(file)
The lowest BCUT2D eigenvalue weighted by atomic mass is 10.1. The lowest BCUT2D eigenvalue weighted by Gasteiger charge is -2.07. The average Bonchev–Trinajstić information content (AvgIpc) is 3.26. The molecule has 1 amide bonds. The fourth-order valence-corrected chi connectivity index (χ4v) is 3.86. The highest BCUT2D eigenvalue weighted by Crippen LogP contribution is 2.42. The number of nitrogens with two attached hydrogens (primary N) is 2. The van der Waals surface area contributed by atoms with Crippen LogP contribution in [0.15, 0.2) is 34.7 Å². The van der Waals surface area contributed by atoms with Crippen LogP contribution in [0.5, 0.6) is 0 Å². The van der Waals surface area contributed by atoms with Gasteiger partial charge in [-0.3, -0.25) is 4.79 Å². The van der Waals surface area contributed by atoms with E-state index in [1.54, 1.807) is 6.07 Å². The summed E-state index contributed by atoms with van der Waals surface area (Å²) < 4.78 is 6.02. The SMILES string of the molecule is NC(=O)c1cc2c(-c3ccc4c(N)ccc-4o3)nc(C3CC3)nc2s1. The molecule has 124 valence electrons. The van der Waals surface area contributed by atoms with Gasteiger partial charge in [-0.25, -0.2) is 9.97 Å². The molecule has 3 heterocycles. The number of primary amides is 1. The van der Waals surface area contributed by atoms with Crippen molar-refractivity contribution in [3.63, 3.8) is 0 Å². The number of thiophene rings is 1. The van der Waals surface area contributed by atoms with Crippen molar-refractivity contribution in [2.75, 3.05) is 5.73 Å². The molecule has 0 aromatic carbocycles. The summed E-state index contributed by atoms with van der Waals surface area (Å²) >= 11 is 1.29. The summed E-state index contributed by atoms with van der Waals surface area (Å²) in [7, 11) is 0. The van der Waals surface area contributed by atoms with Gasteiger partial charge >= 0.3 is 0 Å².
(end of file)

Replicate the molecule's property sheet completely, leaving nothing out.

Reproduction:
The lowest BCUT2D eigenvalue weighted by atomic mass is 10.1. The lowest BCUT2D eigenvalue weighted by Gasteiger charge is -2.07. The average Bonchev–Trinajstić information content (AvgIpc) is 3.26. The molecule has 1 amide bonds. The fourth-order valence-corrected chi connectivity index (χ4v) is 3.86. The highest BCUT2D eigenvalue weighted by Crippen LogP contribution is 2.42. The number of nitrogens with two attached hydrogens (primary N) is 2. The van der Waals surface area contributed by atoms with Crippen LogP contribution in [0.15, 0.2) is 34.7 Å². The van der Waals surface area contributed by atoms with Crippen LogP contribution in [0.5, 0.6) is 0 Å². The van der Waals surface area contributed by atoms with Gasteiger partial charge in [-0.3, -0.25) is 4.79 Å². The van der Waals surface area contributed by atoms with E-state index in [1.54, 1.807) is 6.07 Å². The summed E-state index contributed by atoms with van der Waals surface area (Å²) < 4.78 is 6.02. The SMILES string of the molecule is NC(=O)c1cc2c(-c3ccc4c(N)ccc-4o3)nc(C3CC3)nc2s1. The molecule has 124 valence electrons. The van der Waals surface area contributed by atoms with Gasteiger partial charge in [-0.25, -0.2) is 9.97 Å². The molecule has 3 heterocycles. The number of primary amides is 1. The van der Waals surface area contributed by atoms with Crippen molar-refractivity contribution in [3.63, 3.8) is 0 Å². The number of thiophene rings is 1. The van der Waals surface area contributed by atoms with Crippen molar-refractivity contribution in [2.75, 3.05) is 5.73 Å². The molecule has 0 aromatic carbocycles. The summed E-state index contributed by atoms with van der Waals surface area (Å²) >= 11 is 1.29. The summed E-state index contributed by atoms with van der Waals surface area (Å²) in [7, 11) is 0. The van der Waals surface area contributed by atoms with Gasteiger partial charge >= 0.3 is 0 Å².